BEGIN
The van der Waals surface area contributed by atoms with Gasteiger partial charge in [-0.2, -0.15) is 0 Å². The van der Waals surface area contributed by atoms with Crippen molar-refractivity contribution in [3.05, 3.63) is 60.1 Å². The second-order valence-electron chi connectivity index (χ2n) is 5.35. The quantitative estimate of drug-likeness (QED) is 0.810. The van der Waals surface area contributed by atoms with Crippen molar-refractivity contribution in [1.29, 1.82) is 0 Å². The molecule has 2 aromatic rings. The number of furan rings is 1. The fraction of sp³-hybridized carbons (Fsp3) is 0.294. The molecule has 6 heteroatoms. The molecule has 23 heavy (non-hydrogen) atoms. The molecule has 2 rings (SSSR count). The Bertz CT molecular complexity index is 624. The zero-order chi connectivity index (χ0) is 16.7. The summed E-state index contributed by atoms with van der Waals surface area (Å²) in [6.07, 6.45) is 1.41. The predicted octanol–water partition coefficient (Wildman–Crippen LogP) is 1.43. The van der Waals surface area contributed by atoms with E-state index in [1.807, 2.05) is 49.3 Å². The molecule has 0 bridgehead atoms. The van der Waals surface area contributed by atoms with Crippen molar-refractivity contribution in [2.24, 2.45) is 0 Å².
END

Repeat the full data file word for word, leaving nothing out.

The van der Waals surface area contributed by atoms with Gasteiger partial charge in [-0.2, -0.15) is 0 Å². The van der Waals surface area contributed by atoms with Crippen molar-refractivity contribution in [3.05, 3.63) is 60.1 Å². The second-order valence-electron chi connectivity index (χ2n) is 5.35. The quantitative estimate of drug-likeness (QED) is 0.810. The van der Waals surface area contributed by atoms with Crippen molar-refractivity contribution in [1.29, 1.82) is 0 Å². The molecule has 2 aromatic rings. The number of furan rings is 1. The fraction of sp³-hybridized carbons (Fsp3) is 0.294. The molecule has 6 heteroatoms. The molecule has 23 heavy (non-hydrogen) atoms. The molecule has 2 rings (SSSR count). The Bertz CT molecular complexity index is 624. The zero-order chi connectivity index (χ0) is 16.7. The summed E-state index contributed by atoms with van der Waals surface area (Å²) in [6.07, 6.45) is 1.41. The predicted octanol–water partition coefficient (Wildman–Crippen LogP) is 1.43. The van der Waals surface area contributed by atoms with E-state index in [1.807, 2.05) is 49.3 Å². The molecule has 0 bridgehead atoms. The van der Waals surface area contributed by atoms with Crippen molar-refractivity contribution in [2.24, 2.45) is 0 Å².